One of the main reasons that many leaseholders undertake the Right To Manage is due to the high cost of Buildings Insurance. In English and Welsh Law, by default, the freeholder is automatically granted the right to insure a building of a block of flats. In fact this right is enshrined by virtually all leases which are signed by the landlord (freeholder) and tenant (flat owner). The leases state that the landlord is responsible for insuring the building, and the entire cost of this s borne by the flat leaseholders.
The issue with building insurance for blocks of flats is that the landlord or freeholder is responsible for placing the policy, but the flat owners or leaseholders are responsible for paying the premium. This creates an inherent conflict of interest because the landlord has no reason or incentive to obtain a competitively priced policy. In fact the situation is worse than it first appears as there is often a substantial insurance commission paid by the insurer to the person or company placing the insurance policy placing the policy. Buildings insurance commission may be paid to the freeholder, intermediate landlord or managing agent without disclosure to the flat owners.
Buildings Insurance Commissions
Insurance commissions payable to landlords vary widely and can be anything up to a very generous thirty percent of the premium. What is more, there is no requirement or regulations that require the landlord to disclose the amount of commission they are receiving, or in fact no requirement to disclose any commission received at all. Some of the larger UK landlords do not insure each building individually, instead placing a group policy with another company (can be a related company), and then apportioning a cost for insuring a given building, which cannot be independently verified.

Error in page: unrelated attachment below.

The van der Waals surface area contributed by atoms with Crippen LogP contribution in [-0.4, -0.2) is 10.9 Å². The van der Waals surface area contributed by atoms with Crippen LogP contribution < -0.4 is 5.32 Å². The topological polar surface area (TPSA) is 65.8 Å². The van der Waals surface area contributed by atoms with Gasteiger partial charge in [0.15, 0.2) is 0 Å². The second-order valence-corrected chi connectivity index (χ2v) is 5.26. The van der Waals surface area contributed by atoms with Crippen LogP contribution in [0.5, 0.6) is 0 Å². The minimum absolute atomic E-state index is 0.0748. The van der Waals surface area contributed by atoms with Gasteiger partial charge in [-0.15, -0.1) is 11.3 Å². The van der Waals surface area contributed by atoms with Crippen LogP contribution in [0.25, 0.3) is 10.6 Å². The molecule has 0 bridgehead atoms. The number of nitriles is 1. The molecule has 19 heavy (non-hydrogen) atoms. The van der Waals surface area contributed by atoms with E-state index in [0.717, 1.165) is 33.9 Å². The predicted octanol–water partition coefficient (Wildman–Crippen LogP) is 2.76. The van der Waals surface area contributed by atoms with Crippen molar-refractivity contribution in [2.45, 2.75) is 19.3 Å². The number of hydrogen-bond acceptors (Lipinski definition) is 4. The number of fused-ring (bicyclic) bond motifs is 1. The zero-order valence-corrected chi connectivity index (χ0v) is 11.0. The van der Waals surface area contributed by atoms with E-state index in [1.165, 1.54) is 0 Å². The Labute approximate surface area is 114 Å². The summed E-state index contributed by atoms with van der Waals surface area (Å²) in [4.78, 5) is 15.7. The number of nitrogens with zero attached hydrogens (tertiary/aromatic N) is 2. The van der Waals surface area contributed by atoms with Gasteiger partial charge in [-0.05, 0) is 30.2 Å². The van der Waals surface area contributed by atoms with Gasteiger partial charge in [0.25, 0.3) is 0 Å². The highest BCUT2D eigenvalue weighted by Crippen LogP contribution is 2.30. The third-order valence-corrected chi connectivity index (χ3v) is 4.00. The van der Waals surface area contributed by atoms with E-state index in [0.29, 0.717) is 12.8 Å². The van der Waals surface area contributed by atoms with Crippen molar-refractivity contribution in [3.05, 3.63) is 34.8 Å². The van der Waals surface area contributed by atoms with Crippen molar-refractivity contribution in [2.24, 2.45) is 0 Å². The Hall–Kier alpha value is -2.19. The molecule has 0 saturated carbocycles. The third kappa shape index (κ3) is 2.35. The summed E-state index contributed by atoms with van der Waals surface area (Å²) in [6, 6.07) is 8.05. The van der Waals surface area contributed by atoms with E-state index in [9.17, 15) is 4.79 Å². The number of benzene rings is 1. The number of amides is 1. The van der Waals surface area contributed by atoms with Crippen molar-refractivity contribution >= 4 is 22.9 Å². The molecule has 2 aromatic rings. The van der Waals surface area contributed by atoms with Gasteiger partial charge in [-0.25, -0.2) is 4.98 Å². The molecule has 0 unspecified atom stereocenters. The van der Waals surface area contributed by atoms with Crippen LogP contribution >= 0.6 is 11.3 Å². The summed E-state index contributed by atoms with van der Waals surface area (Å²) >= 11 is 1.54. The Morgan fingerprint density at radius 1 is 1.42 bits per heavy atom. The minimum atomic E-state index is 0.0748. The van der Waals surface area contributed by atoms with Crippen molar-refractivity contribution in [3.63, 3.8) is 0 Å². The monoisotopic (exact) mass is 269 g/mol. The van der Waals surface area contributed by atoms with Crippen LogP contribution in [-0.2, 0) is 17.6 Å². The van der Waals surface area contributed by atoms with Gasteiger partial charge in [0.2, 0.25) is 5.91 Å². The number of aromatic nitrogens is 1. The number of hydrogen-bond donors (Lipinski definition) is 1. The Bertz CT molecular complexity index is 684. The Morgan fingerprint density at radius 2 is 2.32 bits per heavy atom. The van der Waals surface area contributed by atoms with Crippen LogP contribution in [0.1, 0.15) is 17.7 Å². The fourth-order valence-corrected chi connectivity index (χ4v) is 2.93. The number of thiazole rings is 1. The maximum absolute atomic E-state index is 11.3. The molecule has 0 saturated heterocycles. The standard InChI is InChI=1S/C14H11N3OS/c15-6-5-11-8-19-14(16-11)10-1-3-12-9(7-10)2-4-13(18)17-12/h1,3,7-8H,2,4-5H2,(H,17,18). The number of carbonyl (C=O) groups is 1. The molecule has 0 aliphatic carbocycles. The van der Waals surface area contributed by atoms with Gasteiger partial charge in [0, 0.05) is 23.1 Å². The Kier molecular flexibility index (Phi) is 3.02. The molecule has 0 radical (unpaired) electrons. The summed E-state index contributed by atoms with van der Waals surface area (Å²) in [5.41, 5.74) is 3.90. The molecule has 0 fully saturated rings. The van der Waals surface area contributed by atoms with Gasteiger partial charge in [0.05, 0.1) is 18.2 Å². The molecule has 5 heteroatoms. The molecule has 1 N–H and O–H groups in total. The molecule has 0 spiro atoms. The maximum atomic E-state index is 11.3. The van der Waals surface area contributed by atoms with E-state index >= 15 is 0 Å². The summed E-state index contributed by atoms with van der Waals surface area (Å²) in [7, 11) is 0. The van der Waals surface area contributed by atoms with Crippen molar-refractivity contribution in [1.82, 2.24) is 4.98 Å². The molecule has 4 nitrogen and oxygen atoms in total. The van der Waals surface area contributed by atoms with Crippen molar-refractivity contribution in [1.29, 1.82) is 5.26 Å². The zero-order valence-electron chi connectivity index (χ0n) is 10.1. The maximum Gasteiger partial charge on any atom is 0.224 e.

Right To Manage Process
When leaseholders go through the Right To Manage process and obtain the RTM for their building, one of the first actions that many company directors take is to review the current building insurance policy. In the vast majority of cases, the cost of insuring their building is immediately reduced. Whether the reduction is achieved by being able to obtain competitive quotations in the market, the elimination of insurance commissions, or transparency of the insurance provider, immediate savings are achieved. In many cases the right to manage brings buildings insurance savings of 10% to 30%, and in some extreme cases, savings of more than 100% have been made.
A flat buildings policy covers the structure of the entire building, including the roof and walls. The policy will normally cover damage by fire, storm damage and lightning, earthquake, frost damage, smoke, riot, malicious acts, falling trees or branches, subsidence, landslip, and water damage by water or oil from tanks or pipes. Cost and expenses relating to identifying and location the source of water or oil damage is often covered. Terrorism damage is usually an optional extra, at the landlord’s discretion.
The Association of British Insurers (ABI) represents around 400 insurance companies, which between them account for over 98% of the business of UK insurance companies. The Association represents insurance companies to the Government and to regulatory and other agencies, and it provides a wide range of services to its members. https://abi.bcis.co.uk/about_building_insurance/about.aspx